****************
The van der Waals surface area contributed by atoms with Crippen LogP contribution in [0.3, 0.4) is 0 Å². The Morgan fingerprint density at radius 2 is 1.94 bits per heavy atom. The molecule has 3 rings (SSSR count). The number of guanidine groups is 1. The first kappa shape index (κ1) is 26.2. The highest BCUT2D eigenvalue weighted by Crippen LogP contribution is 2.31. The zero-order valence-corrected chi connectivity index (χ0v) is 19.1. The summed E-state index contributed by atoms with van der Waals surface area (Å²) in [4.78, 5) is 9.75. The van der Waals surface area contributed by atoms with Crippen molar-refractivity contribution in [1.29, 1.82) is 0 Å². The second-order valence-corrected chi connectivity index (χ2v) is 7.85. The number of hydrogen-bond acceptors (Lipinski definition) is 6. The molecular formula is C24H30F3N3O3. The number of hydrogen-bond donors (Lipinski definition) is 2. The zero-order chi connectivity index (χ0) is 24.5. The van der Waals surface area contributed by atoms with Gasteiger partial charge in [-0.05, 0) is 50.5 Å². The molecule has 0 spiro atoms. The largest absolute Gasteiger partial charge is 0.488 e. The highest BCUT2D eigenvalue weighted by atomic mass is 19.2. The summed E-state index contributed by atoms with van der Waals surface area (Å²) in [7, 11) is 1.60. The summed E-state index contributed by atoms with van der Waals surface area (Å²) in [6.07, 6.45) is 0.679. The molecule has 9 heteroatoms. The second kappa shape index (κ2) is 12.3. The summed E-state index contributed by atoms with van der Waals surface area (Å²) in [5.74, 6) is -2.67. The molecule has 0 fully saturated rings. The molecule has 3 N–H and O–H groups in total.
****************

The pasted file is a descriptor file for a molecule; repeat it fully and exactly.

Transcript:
The van der Waals surface area contributed by atoms with Crippen LogP contribution in [0.3, 0.4) is 0 Å². The Morgan fingerprint density at radius 2 is 1.94 bits per heavy atom. The molecule has 3 rings (SSSR count). The number of guanidine groups is 1. The first kappa shape index (κ1) is 26.2. The highest BCUT2D eigenvalue weighted by Crippen LogP contribution is 2.31. The zero-order valence-corrected chi connectivity index (χ0v) is 19.1. The summed E-state index contributed by atoms with van der Waals surface area (Å²) in [4.78, 5) is 9.75. The van der Waals surface area contributed by atoms with Crippen molar-refractivity contribution in [1.29, 1.82) is 0 Å². The second-order valence-corrected chi connectivity index (χ2v) is 7.85. The number of hydrogen-bond acceptors (Lipinski definition) is 6. The molecular formula is C24H30F3N3O3. The number of hydrogen-bond donors (Lipinski definition) is 2. The zero-order chi connectivity index (χ0) is 24.5. The van der Waals surface area contributed by atoms with Gasteiger partial charge in [-0.05, 0) is 50.5 Å². The molecule has 0 spiro atoms. The largest absolute Gasteiger partial charge is 0.488 e. The highest BCUT2D eigenvalue weighted by atomic mass is 19.2. The summed E-state index contributed by atoms with van der Waals surface area (Å²) in [7, 11) is 1.60. The summed E-state index contributed by atoms with van der Waals surface area (Å²) in [6.07, 6.45) is 0.679. The molecule has 9 heteroatoms. The second kappa shape index (κ2) is 12.3. The summed E-state index contributed by atoms with van der Waals surface area (Å²) in [5.74, 6) is -2.67. The molecule has 0 fully saturated rings. The molecule has 3 N–H and O–H groups in total.